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Objective: Ex-vivo preservation of autologous bone flap for Cranioplasty involves various techniques but there are no fixed guidelines as preservation time, temperature, technique differs. It was preserved submerging in the mixture of 10% betadine and 90 % ethyl alcohol solution in an airtight container in refrigerator at constant temperature of 0 ‫ﹾ‬ C and was autoclaved 1 hour before reimplantation. The Primary objective of the study is to analyze surgical site infection, secondary its association with dependent variables age, sex, mode of injury, number of procedure performed. Materials and methods: This is a retrospective study conducted in Nepal Mediciti hospital from September 2017 to November 2019.Data of all patients who underwent Cranioplasty was reviewed from medical record, U/L autologous bone Cranioplasty preserved with this technique were only included in the study. The primary outcome SSI was classified according to guidelines of the centers of disease control and established with organism isolated in the culture. Results: Only 66 out of 78 Cranioplasty was included in this study.The majority was male 83.3%.The mean age was 37.16(standard deviation [SD]±14.58).The SSI was 7.5% and was associated with number of procedures performed (p=0.02).RTA was major cause of Cranioplasty in 60.61%. Conclusion: Ex-vivo preservation of autologous bone flap for Cranioplasty with this technique is safe to be applied in resource limited settings as it can produce similar results as other techniques.
... Road traffic accidents are the primary cause of head injuries (60 percent), followed by falls (20-25 percent) and violence (10 percent) (1,2,3). Alcohol is reported to be present in 15-20% of individuals who have suffered a head injury (4). ...
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Introduction: TBI is one of the primary causes of disability, illness, and death in people of all ages all over the world. In addition to clinical evaluation by the Glasgow Coma Score (GCS), cerebral abnormalities in these individuals can be found early by computed tomography (CT), which is still the primary study of choice in the majority of TBI cases. Aims and Objectives: The purpose of this study was to see if the Glasgow coma scale and CT findings in individuals with head trauma correlated. Material and Methods: After receiving ethical committee clearance, prospective research was undertaken for a period of one year in a tertiary care hospital in North India. The Glasgow coma score was applied to 77 TBI cases, and computed tomography was conducted on all of them, with the results recorded. IBM Corp.'s SPSS statistics for Windows, was used to analyse the data. Results: Head trauma was most prevalent in people aged 26 to 35. (27.2 percent). The average age was 40.97 14.09 years, with a standard deviation of 14.09 years. Males made up the majority of the patients (83.1 percent). Road traffic accidents were the most prevalent cause of head injuries (84.4 percent). Half of the patients evaluated (50.6 percent) had severe head damage, followed by moderate (33.7 percent) and mild (15.5 percent) brain injury, according to GCS score. Intracranial haemorrhages were observed in 55 (71.42 percent) CT images, making them the most prevalent single or multiple lesions finding. In 45 (61%) of the patients, skull fractures were discovered. Midline shift was seen in 25 instances, with 18 individuals with serious head injuries having a midline displacement of less than 5mm. Patients with a low GCS had more CT results than those with a high GCS. The mean GCS score of individuals with a single lesion (11.3 1.99) differed significantly from the mean GCS of patients with multiple lesions (8.92 2.45). Conclusions: The degree of head damages as measured by the Glasgow coma scale and CT findings in individuals with head trauma were shown to be positively correlated in our study.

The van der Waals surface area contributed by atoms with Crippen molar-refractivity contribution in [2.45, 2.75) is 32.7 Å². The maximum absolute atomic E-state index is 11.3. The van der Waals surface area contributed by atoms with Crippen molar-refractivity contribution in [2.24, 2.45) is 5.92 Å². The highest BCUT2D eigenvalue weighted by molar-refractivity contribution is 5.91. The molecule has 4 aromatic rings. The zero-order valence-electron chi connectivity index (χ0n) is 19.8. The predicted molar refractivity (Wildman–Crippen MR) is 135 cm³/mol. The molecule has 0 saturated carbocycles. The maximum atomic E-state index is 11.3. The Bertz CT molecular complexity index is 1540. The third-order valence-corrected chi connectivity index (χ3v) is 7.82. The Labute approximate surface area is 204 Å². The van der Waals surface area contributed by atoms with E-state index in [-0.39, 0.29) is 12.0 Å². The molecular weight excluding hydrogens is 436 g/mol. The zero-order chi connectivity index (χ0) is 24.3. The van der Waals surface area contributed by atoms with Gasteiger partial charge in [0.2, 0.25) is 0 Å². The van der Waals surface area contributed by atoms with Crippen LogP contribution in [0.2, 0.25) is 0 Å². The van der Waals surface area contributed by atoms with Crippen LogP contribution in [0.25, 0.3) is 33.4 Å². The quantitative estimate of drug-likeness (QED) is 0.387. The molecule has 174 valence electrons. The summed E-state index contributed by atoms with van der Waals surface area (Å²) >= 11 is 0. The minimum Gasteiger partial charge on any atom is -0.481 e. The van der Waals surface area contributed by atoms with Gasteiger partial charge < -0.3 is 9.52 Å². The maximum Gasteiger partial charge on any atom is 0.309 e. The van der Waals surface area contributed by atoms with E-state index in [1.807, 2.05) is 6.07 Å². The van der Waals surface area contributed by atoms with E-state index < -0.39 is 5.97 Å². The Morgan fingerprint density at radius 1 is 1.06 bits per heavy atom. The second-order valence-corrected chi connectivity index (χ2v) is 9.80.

... This is more concerning as the mean age of trauma victims usually falls in the highly productive middle age group. [5,7] This not only leaves long-lasting scars on the entire family of the victims but also cripples the economy of the nation. It is therefore important to understand the common modes of injury resulting in head and neck trauma and factors associated with the severity of head injury. ...